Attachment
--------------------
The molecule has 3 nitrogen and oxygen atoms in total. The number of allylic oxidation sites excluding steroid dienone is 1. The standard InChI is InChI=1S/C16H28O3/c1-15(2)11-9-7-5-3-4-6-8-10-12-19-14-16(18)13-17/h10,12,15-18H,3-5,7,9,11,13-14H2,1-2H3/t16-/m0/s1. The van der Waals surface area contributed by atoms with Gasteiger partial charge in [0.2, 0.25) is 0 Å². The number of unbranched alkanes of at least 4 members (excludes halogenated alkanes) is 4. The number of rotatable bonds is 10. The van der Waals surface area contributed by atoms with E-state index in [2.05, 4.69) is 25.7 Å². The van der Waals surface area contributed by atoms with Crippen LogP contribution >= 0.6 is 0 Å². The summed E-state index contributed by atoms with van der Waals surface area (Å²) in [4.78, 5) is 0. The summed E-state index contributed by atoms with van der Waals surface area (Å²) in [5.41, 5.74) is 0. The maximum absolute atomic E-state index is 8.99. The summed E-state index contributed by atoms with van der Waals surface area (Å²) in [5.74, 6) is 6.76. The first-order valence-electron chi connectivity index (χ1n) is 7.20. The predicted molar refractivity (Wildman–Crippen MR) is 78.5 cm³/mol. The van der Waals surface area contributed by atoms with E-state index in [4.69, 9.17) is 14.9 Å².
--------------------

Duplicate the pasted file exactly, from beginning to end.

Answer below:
The molecule has 3 nitrogen and oxygen atoms in total. The number of allylic oxidation sites excluding steroid dienone is 1. The standard InChI is InChI=1S/C16H28O3/c1-15(2)11-9-7-5-3-4-6-8-10-12-19-14-16(18)13-17/h10,12,15-18H,3-5,7,9,11,13-14H2,1-2H3/t16-/m0/s1. The van der Waals surface area contributed by atoms with Gasteiger partial charge in [0.2, 0.25) is 0 Å². The number of unbranched alkanes of at least 4 members (excludes halogenated alkanes) is 4. The number of rotatable bonds is 10. The van der Waals surface area contributed by atoms with E-state index in [2.05, 4.69) is 25.7 Å². The van der Waals surface area contributed by atoms with Crippen LogP contribution >= 0.6 is 0 Å². The summed E-state index contributed by atoms with van der Waals surface area (Å²) in [4.78, 5) is 0. The summed E-state index contributed by atoms with van der Waals surface area (Å²) in [5.41, 5.74) is 0. The maximum absolute atomic E-state index is 8.99. The summed E-state index contributed by atoms with van der Waals surface area (Å²) in [5.74, 6) is 6.76. The first-order valence-electron chi connectivity index (χ1n) is 7.20. The predicted molar refractivity (Wildman–Crippen MR) is 78.5 cm³/mol. The van der Waals surface area contributed by atoms with E-state index in [4.69, 9.17) is 14.9 Å².